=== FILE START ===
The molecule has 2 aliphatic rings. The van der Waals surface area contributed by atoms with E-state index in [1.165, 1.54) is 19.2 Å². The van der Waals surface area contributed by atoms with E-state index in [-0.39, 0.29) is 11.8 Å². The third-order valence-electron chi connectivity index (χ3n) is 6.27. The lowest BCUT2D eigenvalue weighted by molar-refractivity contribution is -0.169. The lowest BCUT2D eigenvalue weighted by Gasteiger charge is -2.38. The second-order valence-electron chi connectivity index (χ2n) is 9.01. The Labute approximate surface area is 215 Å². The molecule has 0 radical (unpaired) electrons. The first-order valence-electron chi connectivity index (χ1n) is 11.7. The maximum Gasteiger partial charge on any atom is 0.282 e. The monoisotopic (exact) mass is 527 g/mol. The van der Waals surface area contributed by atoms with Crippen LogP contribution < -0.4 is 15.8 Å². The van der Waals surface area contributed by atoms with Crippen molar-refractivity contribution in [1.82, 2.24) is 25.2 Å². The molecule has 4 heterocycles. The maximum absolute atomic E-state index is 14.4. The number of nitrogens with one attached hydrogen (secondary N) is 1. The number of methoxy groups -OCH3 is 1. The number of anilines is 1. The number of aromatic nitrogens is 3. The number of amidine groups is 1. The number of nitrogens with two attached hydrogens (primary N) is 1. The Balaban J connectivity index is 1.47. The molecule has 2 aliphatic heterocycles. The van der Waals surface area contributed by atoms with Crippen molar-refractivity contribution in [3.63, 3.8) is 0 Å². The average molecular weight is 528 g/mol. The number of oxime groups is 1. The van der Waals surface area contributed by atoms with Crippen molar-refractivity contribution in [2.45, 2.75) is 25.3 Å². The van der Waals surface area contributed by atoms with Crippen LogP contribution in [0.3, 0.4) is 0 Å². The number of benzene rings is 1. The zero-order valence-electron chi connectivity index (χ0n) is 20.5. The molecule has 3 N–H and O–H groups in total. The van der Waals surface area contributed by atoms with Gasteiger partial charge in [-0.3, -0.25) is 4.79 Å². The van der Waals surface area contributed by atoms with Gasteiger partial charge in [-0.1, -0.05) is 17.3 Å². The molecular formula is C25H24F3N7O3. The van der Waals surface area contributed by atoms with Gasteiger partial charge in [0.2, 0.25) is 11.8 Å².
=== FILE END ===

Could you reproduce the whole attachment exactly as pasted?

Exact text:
The molecule has 2 aliphatic rings. The van der Waals surface area contributed by atoms with E-state index in [1.165, 1.54) is 19.2 Å². The van der Waals surface area contributed by atoms with E-state index in [-0.39, 0.29) is 11.8 Å². The third-order valence-electron chi connectivity index (χ3n) is 6.27. The lowest BCUT2D eigenvalue weighted by molar-refractivity contribution is -0.169. The lowest BCUT2D eigenvalue weighted by Gasteiger charge is -2.38. The second-order valence-electron chi connectivity index (χ2n) is 9.01. The Labute approximate surface area is 215 Å². The molecule has 0 radical (unpaired) electrons. The first-order valence-electron chi connectivity index (χ1n) is 11.7. The maximum Gasteiger partial charge on any atom is 0.282 e. The monoisotopic (exact) mass is 527 g/mol. The van der Waals surface area contributed by atoms with Crippen LogP contribution < -0.4 is 15.8 Å². The van der Waals surface area contributed by atoms with Crippen molar-refractivity contribution in [1.82, 2.24) is 25.2 Å². The molecule has 4 heterocycles. The maximum absolute atomic E-state index is 14.4. The number of nitrogens with one attached hydrogen (secondary N) is 1. The number of methoxy groups -OCH3 is 1. The number of anilines is 1. The number of aromatic nitrogens is 3. The number of amidine groups is 1. The number of nitrogens with two attached hydrogens (primary N) is 1. The Balaban J connectivity index is 1.47. The molecule has 2 aliphatic heterocycles. The van der Waals surface area contributed by atoms with Crippen molar-refractivity contribution in [3.63, 3.8) is 0 Å². The average molecular weight is 528 g/mol. The number of oxime groups is 1. The van der Waals surface area contributed by atoms with Crippen molar-refractivity contribution in [2.45, 2.75) is 25.3 Å². The van der Waals surface area contributed by atoms with Crippen LogP contribution in [0.3, 0.4) is 0 Å². The number of benzene rings is 1. The zero-order valence-electron chi connectivity index (χ0n) is 20.5. The molecule has 3 N–H and O–H groups in total. The van der Waals surface area contributed by atoms with Gasteiger partial charge in [-0.3, -0.25) is 4.79 Å². The van der Waals surface area contributed by atoms with Gasteiger partial charge in [-0.1, -0.05) is 17.3 Å². The molecular formula is C25H24F3N7O3. The van der Waals surface area contributed by atoms with Gasteiger partial charge in [0.2, 0.25) is 11.8 Å².